About Calliope Stefanides (Cal), the protagonist of “Middlesex,” Eugenides said, “I gave Cal the ability to go into the mind of other characters because I didn't want to splinter the emotional story between them. It's really Cal's story.”

He compared the raucous and winding plot of “Middlesex” to a Greek epic. “Desdemona and Lefty (Cal's grandparents) were the Greek Gods who ran over Cal's life. “Middlesex” is a mock epic. Being Greek is inherently funny. You begin with Greek gods and end with souvlaki.”

About “The Marriage Plot”

In his third novel, a story about a love triangle that takes place in the early '80s between Madeleine, Mitchell and Leonard, Eugenides said he went deep into each of the three main characters' minds. “This novel,” Eugenides said, “is completely character-driven.” At first he thought he could create these characters solely out of his imagination, but they were far from his experience. “This didn't work very well,” he said, so he started, little by little, drawing from people he knows. “It's difficult to nail a person on paper. Creating a character is the hardest thing a novelist does.”

“The Marriage Plot” is set in the same year Jeffrey Eugenides arrived at college. Like the book's characters, Eugenides also studied literary theory. “'This book can be read as a deconstruction of the traditional marriage plot, or of love stories.” Eugenides shared that when he started college as an aspiring writer, Roland Barthes had just declared “the death of the author.” “At the start, I was writing into the stiff wind of literature.”

“A loss of selfishness and ego comes through writing fiction. It allows you to find a voice that can get you outside your own ego. It improves one's character, leads to a more intense examination of your life. Writing fiction makes me feel alert and alive.”

I'm not making this up: After the reading Eugenides went out for drinks with some of my writing buddies. They claim they would have called me, but that they didn't have my cellphone number. “I'll get over it,” I said. Now that was fiction.

Sunday, August 4, 2013

A visit from Jennifer Egan

The petty, immature, myopic part of me flamed with jealousy when Jennifer Egan visited Butler last spring. Cheekbones like cliffs, delicate features, porcelain skin. Willowy figure. When I saw her I thought Cheryl Tiegs. But Egan has something Tiegs does not, that accessory that goes with everything, a PULITZER PRIZE. My god. Last year, Jhumpa Lahiri, another Pulitzer winner, spoke at Butler. But while Lahiri—an introvert—was private, some might say guarded, Ms. Egan, was breezy and casual. Jennifer Egan had about her an informality that caused my envy to instantly melt away.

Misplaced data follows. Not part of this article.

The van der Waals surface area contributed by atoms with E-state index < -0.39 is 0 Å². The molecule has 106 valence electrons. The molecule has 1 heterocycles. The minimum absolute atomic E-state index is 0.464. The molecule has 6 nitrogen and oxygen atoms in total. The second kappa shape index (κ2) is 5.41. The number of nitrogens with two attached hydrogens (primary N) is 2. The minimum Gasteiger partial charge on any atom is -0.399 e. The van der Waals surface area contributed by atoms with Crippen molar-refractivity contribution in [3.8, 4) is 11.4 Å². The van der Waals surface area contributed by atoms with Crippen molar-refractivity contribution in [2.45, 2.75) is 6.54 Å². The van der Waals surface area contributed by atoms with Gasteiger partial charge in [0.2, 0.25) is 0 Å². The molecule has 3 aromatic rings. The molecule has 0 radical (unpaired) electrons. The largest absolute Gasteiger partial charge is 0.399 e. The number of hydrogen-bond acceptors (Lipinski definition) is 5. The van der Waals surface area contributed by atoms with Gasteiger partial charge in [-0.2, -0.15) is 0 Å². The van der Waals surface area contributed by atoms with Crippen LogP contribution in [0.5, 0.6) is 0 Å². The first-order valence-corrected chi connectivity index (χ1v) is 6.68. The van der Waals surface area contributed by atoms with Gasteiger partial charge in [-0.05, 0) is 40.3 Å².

After reading the first chapter of “A Visit From the Goon Squad,” Egan went on to share the genesis of that story. Years ago her wallet was stolen, and someone from the credit card company called to confirm the theft and verify her personal information. After Egan got off the phone, she realized she'd been had—the caller wasn't an employee of the credit card company, but the thief. Some time later Egan looked down at the floor of a public bathroom and spotted a purse and wallet. This sighting rekindled her curiosity about the person who stole her wallet, giving her the seed for a short story that became the first chapter of Goon Squad.

Egan said that this short story prompted ideas for more stories, and she began each new piece featuring one of the characters from the preceding story. And so the novel began, each chapter written in a different tone, employing different structures, techniques, and standing on its own. Egan said she didn't know what these stories would become or under what genre they might fall, but had an epiphany when she changed the headings in this collection of stories from Part One and Two to Part A and B. What she was writing was the literary equivalent of a concept album. Something about the collision of tones, styles and moods contributed to the story as a whole.

The day after her reading a handful of grad students, including moi, got to chat with Ms. Egan about all things literary over Bazbeaux pizza. Topics included her book club, her writing group, and her love of epic poetry. “Byron's 'Don Juan,'” she said, “is inspired and is the funniest adventure story you'll ever read.”

Egan participates in a writing group that began in '89. The members submitting work don't send it to the group to read ahead of time, but instead read their submissions aloud at the meeting. This, Egan said, has the added benefit of putting the critiquers on the spot—they can't fudge their responses. She said that if readers haven't examined a piece closely enough, they may concentrate on the less important parts of the text. (With this comment I remembered the many times I fell into that particular trap, giving my classmates' pieces short shrift, and I'm sure my face flashed bright pink.) Her group asks the question: Does the writing have a pulse? Egan admitted that it's a difficult process for her. Even though her animosity is short-lived, she hates it when people criticize her work. And even though it irks her when members of the group come up with solutions to problems in the text, it's useful because it makes her focus on those issues. “A good solution solves more than one problem,” she said. “And once in a while the solution is actually right.”

Egan genially answered questions about her writing process, and about writing in general.

How does she begin a story or novel? “With time and place,” she said. She starts with a “where,” an atmosphere, a sense of place to which she can attach a longing memory.

She writes her first drafts by hand without making any changes along the way. This keeps her in a “continuous present.” “Reading these first drafts is terrible,” she said, but she reads them to give herself a sense of what she has. Then she goes back and develops an extremely detailed outline of revisions. For her novel “The Keep,” her outline—single lined, 10-point font—was 80 pages long.